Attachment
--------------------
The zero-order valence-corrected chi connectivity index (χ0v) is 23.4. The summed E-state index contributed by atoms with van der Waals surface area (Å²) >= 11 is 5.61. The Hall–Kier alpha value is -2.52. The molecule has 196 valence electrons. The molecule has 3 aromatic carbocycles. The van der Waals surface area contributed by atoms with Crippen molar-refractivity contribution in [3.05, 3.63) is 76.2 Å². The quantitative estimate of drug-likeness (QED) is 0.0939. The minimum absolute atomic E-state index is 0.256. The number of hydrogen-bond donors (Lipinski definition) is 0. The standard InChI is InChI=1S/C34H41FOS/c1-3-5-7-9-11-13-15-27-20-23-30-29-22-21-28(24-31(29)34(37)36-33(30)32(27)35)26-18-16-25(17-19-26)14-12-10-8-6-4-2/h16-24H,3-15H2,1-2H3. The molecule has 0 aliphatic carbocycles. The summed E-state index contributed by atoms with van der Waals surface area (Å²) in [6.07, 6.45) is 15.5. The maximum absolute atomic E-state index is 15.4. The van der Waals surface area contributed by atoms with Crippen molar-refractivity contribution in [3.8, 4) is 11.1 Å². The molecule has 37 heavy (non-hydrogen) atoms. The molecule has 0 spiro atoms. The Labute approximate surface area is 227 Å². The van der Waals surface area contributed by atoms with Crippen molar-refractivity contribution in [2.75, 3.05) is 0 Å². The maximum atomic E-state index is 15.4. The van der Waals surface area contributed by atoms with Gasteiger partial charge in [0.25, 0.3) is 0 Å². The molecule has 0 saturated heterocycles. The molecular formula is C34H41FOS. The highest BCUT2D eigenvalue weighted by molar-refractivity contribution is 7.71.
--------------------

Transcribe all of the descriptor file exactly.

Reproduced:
The zero-order valence-corrected chi connectivity index (χ0v) is 23.4. The summed E-state index contributed by atoms with van der Waals surface area (Å²) >= 11 is 5.61. The Hall–Kier alpha value is -2.52. The molecule has 196 valence electrons. The molecule has 3 aromatic carbocycles. The van der Waals surface area contributed by atoms with Crippen molar-refractivity contribution in [3.05, 3.63) is 76.2 Å². The quantitative estimate of drug-likeness (QED) is 0.0939. The minimum absolute atomic E-state index is 0.256. The number of hydrogen-bond donors (Lipinski definition) is 0. The standard InChI is InChI=1S/C34H41FOS/c1-3-5-7-9-11-13-15-27-20-23-30-29-22-21-28(24-31(29)34(37)36-33(30)32(27)35)26-18-16-25(17-19-26)14-12-10-8-6-4-2/h16-24H,3-15H2,1-2H3. The molecule has 0 aliphatic carbocycles. The summed E-state index contributed by atoms with van der Waals surface area (Å²) in [6.07, 6.45) is 15.5. The maximum absolute atomic E-state index is 15.4. The van der Waals surface area contributed by atoms with Crippen molar-refractivity contribution in [3.8, 4) is 11.1 Å². The molecule has 37 heavy (non-hydrogen) atoms. The molecule has 0 spiro atoms. The Labute approximate surface area is 227 Å². The van der Waals surface area contributed by atoms with Crippen molar-refractivity contribution in [2.75, 3.05) is 0 Å². The maximum atomic E-state index is 15.4. The van der Waals surface area contributed by atoms with Gasteiger partial charge in [0.25, 0.3) is 0 Å². The molecule has 0 saturated heterocycles. The molecular formula is C34H41FOS. The highest BCUT2D eigenvalue weighted by molar-refractivity contribution is 7.71.